cornfields, hay rides, books, and ambition.  Whatever she felt she had missed,

my sister and I were going to possess:  books, piano lessons, a college

education.  Her father, who died long before I was born, loved, fancy,

fast horses.  So did she.  During my preschool, croupy years she quieted my

hysterical night coughing with stories of run away horses pulling her in a

wagon.  With less than one hundred pounds and lots of determination, she

stopped them, a tiny Barbie Doll flying across the Missouri River Bottom,

strong, willful, and free.

My Father


Recently I decided to try writing poems about a few family members.  Months ago on this blog I published a poem about my Grandmother along with the marriage photo of her and my grandfather, who was so much older than she  (22 years) that I never knew him at all.  In June I posted photos of the trip I took back to Missouri where I grew up.  While a few things remained the same, I felt very sad about some changes and kept thinking how my dad must feel if he were watching.  He died in 1996, lived in the same house for 80 years and on the same farm all his life.  He labored long and hard to make the homeplace beautiful.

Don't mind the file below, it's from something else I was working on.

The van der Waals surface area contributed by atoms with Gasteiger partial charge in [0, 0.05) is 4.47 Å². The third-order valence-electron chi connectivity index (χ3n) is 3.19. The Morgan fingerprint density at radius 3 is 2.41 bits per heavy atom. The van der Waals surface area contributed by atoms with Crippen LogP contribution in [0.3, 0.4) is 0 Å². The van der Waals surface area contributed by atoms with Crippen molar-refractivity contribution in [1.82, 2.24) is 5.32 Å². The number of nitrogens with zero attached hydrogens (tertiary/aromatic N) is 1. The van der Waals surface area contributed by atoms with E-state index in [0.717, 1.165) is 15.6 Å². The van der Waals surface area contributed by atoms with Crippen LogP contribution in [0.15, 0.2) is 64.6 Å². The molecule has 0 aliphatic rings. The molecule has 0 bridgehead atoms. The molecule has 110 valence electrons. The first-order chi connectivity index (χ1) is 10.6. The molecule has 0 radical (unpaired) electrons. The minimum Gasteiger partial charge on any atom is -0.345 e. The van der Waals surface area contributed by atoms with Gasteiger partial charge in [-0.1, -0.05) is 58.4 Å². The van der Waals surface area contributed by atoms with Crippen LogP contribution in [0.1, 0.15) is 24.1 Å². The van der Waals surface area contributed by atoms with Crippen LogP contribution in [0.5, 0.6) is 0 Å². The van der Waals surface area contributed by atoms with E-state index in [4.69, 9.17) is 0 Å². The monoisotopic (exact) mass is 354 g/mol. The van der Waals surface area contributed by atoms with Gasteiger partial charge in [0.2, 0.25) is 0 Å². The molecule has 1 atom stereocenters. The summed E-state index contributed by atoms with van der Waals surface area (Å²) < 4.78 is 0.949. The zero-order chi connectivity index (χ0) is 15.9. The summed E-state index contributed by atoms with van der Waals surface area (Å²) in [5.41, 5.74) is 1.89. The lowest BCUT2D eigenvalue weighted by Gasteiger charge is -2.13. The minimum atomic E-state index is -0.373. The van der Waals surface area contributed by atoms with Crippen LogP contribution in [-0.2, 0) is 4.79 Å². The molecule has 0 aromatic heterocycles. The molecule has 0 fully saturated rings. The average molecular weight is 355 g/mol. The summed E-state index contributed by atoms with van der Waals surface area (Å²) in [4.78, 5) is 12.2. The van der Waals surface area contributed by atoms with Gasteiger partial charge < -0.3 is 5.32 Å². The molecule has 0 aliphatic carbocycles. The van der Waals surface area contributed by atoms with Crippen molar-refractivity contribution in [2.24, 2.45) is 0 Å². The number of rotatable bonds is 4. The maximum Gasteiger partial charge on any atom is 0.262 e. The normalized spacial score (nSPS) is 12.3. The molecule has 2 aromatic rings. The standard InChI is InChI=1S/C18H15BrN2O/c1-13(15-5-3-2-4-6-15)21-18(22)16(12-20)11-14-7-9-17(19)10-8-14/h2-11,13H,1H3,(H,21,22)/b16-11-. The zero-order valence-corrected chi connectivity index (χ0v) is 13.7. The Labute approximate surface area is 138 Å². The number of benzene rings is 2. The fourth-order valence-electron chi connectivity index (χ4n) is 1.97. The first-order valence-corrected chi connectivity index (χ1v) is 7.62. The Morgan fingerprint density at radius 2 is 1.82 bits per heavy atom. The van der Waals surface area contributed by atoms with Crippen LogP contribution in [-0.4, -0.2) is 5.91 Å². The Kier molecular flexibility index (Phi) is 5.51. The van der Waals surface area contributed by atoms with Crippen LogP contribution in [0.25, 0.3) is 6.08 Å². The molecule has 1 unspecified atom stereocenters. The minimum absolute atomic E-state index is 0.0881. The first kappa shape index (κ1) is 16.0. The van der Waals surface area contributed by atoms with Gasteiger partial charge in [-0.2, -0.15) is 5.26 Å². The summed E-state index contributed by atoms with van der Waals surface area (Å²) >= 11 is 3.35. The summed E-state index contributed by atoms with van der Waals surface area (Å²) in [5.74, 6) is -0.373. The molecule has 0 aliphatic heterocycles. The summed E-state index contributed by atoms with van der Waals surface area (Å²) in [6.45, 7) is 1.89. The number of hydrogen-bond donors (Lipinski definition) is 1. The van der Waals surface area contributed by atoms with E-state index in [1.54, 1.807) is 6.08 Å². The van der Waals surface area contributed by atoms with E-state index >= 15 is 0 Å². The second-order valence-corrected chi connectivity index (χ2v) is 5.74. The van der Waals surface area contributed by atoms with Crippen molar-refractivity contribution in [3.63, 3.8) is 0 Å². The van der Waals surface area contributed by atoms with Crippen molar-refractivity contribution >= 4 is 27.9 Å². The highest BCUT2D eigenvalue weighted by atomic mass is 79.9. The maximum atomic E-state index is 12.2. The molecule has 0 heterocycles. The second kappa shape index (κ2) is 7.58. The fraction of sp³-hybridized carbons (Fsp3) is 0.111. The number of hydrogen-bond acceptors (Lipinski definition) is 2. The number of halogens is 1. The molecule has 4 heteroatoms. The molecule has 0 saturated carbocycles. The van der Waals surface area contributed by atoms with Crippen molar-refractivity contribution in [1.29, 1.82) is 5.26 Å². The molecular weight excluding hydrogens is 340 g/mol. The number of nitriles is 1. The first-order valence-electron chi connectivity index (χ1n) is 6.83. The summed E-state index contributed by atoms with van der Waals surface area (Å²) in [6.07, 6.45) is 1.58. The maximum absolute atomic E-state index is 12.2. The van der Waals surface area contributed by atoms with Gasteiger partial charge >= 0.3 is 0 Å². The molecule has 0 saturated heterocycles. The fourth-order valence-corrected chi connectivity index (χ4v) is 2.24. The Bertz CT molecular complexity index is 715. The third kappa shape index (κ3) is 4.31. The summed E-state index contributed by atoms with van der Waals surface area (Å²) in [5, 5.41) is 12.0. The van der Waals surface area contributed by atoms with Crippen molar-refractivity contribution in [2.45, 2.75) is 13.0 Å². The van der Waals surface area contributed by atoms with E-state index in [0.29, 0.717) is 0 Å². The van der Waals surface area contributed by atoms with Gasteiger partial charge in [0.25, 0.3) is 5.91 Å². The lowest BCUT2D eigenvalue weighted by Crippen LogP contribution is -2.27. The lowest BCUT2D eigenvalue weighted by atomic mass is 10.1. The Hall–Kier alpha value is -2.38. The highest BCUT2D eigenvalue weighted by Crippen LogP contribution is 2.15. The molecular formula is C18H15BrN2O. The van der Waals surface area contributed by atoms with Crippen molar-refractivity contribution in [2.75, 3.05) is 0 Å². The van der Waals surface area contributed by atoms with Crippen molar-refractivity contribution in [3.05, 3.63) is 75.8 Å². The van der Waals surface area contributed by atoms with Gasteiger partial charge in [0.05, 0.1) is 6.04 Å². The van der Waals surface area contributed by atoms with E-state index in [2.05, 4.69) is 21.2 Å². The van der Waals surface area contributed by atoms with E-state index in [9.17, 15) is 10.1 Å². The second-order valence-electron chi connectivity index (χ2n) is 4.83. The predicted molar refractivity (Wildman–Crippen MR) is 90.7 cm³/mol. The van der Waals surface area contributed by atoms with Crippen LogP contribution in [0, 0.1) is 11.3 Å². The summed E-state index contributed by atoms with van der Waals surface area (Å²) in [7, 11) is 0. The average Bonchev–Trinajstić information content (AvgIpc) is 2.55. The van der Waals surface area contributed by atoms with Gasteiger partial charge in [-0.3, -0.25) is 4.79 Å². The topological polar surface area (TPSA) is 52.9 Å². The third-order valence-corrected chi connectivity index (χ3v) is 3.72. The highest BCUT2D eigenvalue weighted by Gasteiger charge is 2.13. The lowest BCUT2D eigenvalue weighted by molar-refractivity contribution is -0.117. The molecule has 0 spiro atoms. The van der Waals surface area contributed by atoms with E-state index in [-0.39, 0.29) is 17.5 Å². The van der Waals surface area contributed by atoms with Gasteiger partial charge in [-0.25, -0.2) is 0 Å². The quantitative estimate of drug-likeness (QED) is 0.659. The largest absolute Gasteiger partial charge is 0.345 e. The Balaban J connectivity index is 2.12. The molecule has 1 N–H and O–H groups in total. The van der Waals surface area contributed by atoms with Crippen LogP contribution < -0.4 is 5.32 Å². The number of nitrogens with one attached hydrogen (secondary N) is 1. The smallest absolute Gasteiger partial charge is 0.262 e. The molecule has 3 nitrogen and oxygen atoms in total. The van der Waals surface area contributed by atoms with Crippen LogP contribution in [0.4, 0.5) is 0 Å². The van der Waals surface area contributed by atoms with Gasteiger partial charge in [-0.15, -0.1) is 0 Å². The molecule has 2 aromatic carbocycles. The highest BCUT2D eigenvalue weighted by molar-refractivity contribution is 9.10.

He watches:

The house where he was born

gone

Only the old carriage house stands.

The young man who farms the land cannot bear to tear it down.

He watches:

The ancient burr oaks and black walnuts

gone

bulldozed into waste piles or sold for greed.

He watches:

The house he lived and loved in for eighty years

still stands on land his family owned for more than 100.

Strangers live there:

He sees the well trimmed lawn,

new picket fence,

children playing.

He watches:

The pond he proudly built and stocked with fish reflects the summer sun.

The tree filled park between the pond and house

gone

He wonders why someone would destroy such beauty.

He watches:

The walnut grove where he ran cattle

gone

The pond where his grandson caught the giant turtle

gone

plowed over and planted to corn and soybeans.

He watches.

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Family Roadtrips